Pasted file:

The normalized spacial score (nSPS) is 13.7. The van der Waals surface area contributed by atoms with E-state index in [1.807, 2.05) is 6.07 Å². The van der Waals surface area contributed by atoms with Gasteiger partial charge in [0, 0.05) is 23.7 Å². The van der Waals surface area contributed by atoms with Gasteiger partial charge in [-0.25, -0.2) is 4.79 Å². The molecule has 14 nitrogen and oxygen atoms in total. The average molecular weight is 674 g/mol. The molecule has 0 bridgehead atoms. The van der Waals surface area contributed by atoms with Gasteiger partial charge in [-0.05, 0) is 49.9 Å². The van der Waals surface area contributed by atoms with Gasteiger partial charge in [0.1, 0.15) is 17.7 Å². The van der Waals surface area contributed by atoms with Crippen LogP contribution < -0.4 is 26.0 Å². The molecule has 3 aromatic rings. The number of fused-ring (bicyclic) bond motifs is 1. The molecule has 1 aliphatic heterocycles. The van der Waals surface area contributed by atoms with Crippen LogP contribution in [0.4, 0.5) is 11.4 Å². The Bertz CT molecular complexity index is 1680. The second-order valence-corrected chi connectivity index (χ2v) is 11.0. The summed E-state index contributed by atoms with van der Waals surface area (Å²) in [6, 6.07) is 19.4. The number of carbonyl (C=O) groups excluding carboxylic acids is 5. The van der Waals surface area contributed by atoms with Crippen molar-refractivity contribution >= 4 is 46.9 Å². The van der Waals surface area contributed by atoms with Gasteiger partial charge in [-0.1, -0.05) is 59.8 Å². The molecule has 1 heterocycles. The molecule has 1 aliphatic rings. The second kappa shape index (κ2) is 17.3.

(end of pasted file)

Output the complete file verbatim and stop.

The normalized spacial score (nSPS) is 13.7. The van der Waals surface area contributed by atoms with E-state index in [1.807, 2.05) is 6.07 Å². The van der Waals surface area contributed by atoms with Gasteiger partial charge in [0, 0.05) is 23.7 Å². The van der Waals surface area contributed by atoms with Gasteiger partial charge in [-0.25, -0.2) is 4.79 Å². The molecule has 14 nitrogen and oxygen atoms in total. The average molecular weight is 674 g/mol. The molecule has 0 bridgehead atoms. The van der Waals surface area contributed by atoms with Gasteiger partial charge in [-0.05, 0) is 49.9 Å². The van der Waals surface area contributed by atoms with Gasteiger partial charge in [0.1, 0.15) is 17.7 Å². The van der Waals surface area contributed by atoms with Crippen LogP contribution < -0.4 is 26.0 Å². The molecule has 3 aromatic rings. The number of fused-ring (bicyclic) bond motifs is 1. The molecule has 1 aliphatic heterocycles. The van der Waals surface area contributed by atoms with Crippen LogP contribution in [0.4, 0.5) is 11.4 Å². The Bertz CT molecular complexity index is 1680. The second-order valence-corrected chi connectivity index (χ2v) is 11.0. The summed E-state index contributed by atoms with van der Waals surface area (Å²) in [6, 6.07) is 19.4. The number of carbonyl (C=O) groups excluding carboxylic acids is 5. The van der Waals surface area contributed by atoms with Crippen molar-refractivity contribution >= 4 is 46.9 Å². The van der Waals surface area contributed by atoms with Gasteiger partial charge in [-0.1, -0.05) is 59.8 Å². The molecule has 1 heterocycles. The molecule has 1 aliphatic rings. The second kappa shape index (κ2) is 17.3.